Fit & fishy: lemon pepper salmon

California State University, Monterey Bay (CSUMB) and the Basic Needs Initiative program teamed up for their weekly hands-on food demonstrations, “Cooking with CSUMB.” The virtual event was held on Oct. 29 and featured a mouthwatering recipe on how to prepare lemon pepper salmon. 

Student Engagement and Leadership Development (SELD) Director Marco Dowell engaged hungry Otters through his tutorial on a healthy, yet simple meal that is guaranteed to curb those hangry moments. 

“I was a child of the 1960s,” Dowel said. “The only salmon I ate as a child came out of a can.”

Dowell informed viewers that his inspiration for creating the lemon pepper salmon dish was curated from the help of his grandma and a young student along his teaching career. Reflecting on the salmon patties and similar to crab cakes that Dowell’s grandma was infamous for whipping up in the kitchen, Dowell was intrigued when seeing a young student eat a WingStop Lemon Pepper Chicken Wing. He then wondered what the flavor explosion would be like if tried with the nutritious fish.

In addition to seasoning the salmon with lemon pepper, Dowell recommends increasing the taste with the help of Lawry’s seasoned salt, smoked paprika, a hint of cayenne pepper for spice and Old Bay seasoning.

Helping keep taste buds and palettes diverse, Dowell accompanied his fish with sides of green beans and broccoli. While Dowell is not a fan of broccoli himself, he recognizes the importance of keeping meals inclusive to satisfy a range of appetites.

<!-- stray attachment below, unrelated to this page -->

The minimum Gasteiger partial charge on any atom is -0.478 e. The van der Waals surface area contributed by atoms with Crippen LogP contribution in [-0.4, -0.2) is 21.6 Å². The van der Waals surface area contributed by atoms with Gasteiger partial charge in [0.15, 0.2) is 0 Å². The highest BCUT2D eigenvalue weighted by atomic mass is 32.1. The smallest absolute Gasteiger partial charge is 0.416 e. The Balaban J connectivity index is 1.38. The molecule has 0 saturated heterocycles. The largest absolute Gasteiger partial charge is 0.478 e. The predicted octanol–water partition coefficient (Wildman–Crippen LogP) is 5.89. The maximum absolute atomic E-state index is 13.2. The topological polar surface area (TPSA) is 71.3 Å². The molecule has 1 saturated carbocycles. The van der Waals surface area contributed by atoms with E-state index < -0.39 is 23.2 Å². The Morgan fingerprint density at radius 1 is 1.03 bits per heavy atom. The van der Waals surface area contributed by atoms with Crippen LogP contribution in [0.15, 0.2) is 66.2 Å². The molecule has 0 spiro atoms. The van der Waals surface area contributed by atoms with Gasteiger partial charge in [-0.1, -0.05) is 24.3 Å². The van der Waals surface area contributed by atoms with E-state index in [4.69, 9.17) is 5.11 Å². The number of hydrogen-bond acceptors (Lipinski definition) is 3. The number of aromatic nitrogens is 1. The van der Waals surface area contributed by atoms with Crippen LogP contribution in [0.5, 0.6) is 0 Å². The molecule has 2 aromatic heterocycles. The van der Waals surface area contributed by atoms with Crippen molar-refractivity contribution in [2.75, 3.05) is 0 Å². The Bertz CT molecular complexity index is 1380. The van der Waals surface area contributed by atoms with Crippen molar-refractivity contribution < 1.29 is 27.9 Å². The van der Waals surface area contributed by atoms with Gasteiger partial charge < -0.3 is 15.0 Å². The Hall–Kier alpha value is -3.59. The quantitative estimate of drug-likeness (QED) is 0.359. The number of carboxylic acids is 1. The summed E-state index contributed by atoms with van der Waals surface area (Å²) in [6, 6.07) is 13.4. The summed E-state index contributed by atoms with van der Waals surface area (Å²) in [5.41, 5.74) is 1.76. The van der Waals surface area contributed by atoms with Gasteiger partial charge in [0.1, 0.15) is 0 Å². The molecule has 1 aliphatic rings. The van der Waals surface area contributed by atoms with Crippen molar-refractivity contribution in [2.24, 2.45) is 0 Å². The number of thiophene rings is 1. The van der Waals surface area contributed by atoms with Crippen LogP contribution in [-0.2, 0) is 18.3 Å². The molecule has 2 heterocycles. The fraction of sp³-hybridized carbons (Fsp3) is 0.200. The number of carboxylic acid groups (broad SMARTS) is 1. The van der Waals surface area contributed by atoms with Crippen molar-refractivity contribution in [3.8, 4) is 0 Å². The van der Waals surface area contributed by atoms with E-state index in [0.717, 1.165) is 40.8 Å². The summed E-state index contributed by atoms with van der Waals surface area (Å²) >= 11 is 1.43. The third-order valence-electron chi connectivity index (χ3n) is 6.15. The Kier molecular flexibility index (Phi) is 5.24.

“Salmon will go in the broiler,” Dowell said. “We’ll have the broccoli steaming and the green beans in water, also steaming but in a different way, and of course, rice.”

Dowell suggested that viewers start cooking the rice before anything else, as it takes the longest time. Any rice will accompany this dish nicely as a side, however Dowell prefers to use basmati for the flavor and health benefits.

Moving on the salmon preparation, Dowell removed the skin from the bottom of the salmon by gliding a knife from one corner, lifting the skin up, pulling and ripping away all in one swift, safe process.

“If you’re uncomfortable removing the skin yourself, you can cook it on both sides,” Dowell said. “The skin will char and then it’s easier to remove before eating.”

If the salmon comes in a longer piece than average portion sizes, Dowell recommends cutting it accordingly before cooking in the oven on the broiler setting. Hungry Otters can expect the salmon to cook for roughly 10 minutes depending on size.

While the rice cooked, Dowell chopped a head of broccoli and threw it in a stockpot cut to similar sizes of the green beans. Once the rice was 10 minutes away from being complete, Dowell threw the salmon into the preheated oven, started cooking the broccoli and prepared the green beans in a cast iron skillet which took approximately seven minutes to cook.

“If you didn’t remove the skin of the salmon before cooking, now is the time,” Dowell said. “Flip the salmon halfway through cooking, remove the skin and place back into the oven for an additional few minutes.”

Dowell removed the salmon, rice and broccoli from the heat at the same time, while the green beans worked their magic on finalizing their cooking. The end result? A delicious, flaky and all around nutritious meal that packs a protein punch and doesn’t break the bank.

After the cooking demonstration, a handful of lucky Otters were chosen to receive the weekly $25 e-gift cards used to help students purchase groceries. One lucky Otter was the winner of an Instant Pot. Join Cooking with CSUMB on Nov. 5 with Dr. Leslie Williams, as she guides students through the recipes of Breakfast Pizza and No-Bake Cookies.

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